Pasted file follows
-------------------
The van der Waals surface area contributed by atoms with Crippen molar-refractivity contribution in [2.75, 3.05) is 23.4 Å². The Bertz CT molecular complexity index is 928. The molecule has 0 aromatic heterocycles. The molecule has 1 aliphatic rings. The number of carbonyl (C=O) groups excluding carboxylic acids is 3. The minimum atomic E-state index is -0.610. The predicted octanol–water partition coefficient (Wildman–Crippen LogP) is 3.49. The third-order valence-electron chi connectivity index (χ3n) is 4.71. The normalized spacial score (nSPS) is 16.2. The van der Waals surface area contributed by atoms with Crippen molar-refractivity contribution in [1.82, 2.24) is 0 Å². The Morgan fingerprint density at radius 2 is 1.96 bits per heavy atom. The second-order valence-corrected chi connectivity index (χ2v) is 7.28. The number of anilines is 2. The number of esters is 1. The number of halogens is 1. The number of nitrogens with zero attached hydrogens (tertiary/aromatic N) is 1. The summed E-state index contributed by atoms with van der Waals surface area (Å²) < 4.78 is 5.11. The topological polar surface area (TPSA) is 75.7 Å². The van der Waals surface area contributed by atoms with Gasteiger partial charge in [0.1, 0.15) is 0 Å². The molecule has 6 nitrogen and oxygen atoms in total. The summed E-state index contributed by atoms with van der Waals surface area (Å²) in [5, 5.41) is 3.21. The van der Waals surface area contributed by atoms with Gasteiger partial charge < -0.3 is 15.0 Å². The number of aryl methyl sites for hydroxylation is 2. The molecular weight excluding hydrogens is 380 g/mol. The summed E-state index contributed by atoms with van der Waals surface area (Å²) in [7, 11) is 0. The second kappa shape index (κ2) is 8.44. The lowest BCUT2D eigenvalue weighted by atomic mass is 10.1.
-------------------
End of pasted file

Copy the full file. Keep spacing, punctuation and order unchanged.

The van der Waals surface area contributed by atoms with Crippen molar-refractivity contribution in [2.75, 3.05) is 23.4 Å². The Bertz CT molecular complexity index is 928. The molecule has 0 aromatic heterocycles. The molecule has 1 aliphatic rings. The number of carbonyl (C=O) groups excluding carboxylic acids is 3. The minimum atomic E-state index is -0.610. The predicted octanol–water partition coefficient (Wildman–Crippen LogP) is 3.49. The third-order valence-electron chi connectivity index (χ3n) is 4.71. The normalized spacial score (nSPS) is 16.2. The van der Waals surface area contributed by atoms with Crippen molar-refractivity contribution in [1.82, 2.24) is 0 Å². The Morgan fingerprint density at radius 2 is 1.96 bits per heavy atom. The second-order valence-corrected chi connectivity index (χ2v) is 7.28. The number of anilines is 2. The number of esters is 1. The number of halogens is 1. The number of nitrogens with zero attached hydrogens (tertiary/aromatic N) is 1. The summed E-state index contributed by atoms with van der Waals surface area (Å²) < 4.78 is 5.11. The topological polar surface area (TPSA) is 75.7 Å². The van der Waals surface area contributed by atoms with Gasteiger partial charge in [0.1, 0.15) is 0 Å². The molecule has 6 nitrogen and oxygen atoms in total. The summed E-state index contributed by atoms with van der Waals surface area (Å²) in [5, 5.41) is 3.21. The van der Waals surface area contributed by atoms with Gasteiger partial charge < -0.3 is 15.0 Å². The number of aryl methyl sites for hydroxylation is 2. The molecular weight excluding hydrogens is 380 g/mol. The summed E-state index contributed by atoms with van der Waals surface area (Å²) in [7, 11) is 0. The second kappa shape index (κ2) is 8.44. The lowest BCUT2D eigenvalue weighted by atomic mass is 10.1.